As late as the 11th century, only seven councils were recognised as ecumenical in the Roman Catholic Church. Then, in the time of Pope Gregory VII quoted the prohibition in canon 22 of the Council of Constantinople of 869–870 against laymen influencing the appointment of prelates elevated this council to the rank of ecumenical council. Only in the 16th century was recognition as ecumenical granted by Catholic scholars to the Councils of the Lateran, of Lyon and those that followed.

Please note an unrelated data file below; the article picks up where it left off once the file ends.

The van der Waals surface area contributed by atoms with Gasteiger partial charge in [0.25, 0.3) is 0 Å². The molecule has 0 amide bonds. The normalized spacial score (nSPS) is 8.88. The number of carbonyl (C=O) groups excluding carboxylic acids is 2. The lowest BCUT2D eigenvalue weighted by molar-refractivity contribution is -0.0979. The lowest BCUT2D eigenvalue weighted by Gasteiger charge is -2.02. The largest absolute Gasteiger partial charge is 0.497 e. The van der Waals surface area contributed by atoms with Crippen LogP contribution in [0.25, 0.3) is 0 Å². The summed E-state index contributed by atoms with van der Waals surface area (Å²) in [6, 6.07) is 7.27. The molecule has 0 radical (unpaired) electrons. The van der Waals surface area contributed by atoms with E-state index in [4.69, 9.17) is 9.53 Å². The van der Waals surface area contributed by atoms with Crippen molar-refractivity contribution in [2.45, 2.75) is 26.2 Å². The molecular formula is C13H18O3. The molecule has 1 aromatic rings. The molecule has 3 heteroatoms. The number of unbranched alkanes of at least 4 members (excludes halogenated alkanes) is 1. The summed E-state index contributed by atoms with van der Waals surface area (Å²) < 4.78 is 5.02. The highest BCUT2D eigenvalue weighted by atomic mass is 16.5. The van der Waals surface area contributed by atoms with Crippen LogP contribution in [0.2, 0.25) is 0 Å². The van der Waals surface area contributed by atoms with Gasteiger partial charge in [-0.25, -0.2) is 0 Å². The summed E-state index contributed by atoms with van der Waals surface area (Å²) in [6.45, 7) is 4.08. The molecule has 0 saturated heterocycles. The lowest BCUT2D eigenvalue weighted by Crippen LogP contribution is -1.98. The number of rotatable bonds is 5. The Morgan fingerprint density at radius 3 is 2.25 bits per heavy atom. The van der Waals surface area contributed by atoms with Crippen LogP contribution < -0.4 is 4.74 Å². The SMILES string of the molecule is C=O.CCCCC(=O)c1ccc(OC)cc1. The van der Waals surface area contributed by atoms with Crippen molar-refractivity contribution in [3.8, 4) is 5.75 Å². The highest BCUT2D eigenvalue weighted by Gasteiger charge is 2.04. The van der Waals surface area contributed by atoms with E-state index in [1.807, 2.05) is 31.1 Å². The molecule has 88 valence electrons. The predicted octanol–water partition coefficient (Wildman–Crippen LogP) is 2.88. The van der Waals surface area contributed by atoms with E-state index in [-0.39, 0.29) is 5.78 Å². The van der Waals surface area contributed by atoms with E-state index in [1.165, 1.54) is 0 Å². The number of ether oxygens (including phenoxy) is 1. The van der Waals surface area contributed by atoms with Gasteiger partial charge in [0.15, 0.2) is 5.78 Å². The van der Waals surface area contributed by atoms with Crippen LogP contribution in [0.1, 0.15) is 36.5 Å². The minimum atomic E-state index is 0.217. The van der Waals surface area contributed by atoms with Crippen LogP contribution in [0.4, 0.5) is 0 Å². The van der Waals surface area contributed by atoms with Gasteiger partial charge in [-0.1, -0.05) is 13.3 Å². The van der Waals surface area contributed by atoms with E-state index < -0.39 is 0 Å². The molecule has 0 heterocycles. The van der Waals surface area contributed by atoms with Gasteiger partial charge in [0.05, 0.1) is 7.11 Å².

This explains why the Eastern Orthodox only accept seven Councils. I always wondered why it wasn’t eight with the Fourth Council of Constantinople in the ninth century? I didn’t realize the Church could accept Councils it rejected centuries later. It actually kind of is questionable to me unfortunately; as if the Church can just use a document to justify itself and then accept a previously rejected Council in spite of it.
Does this mean the Church could technically stop accepting a Council as well?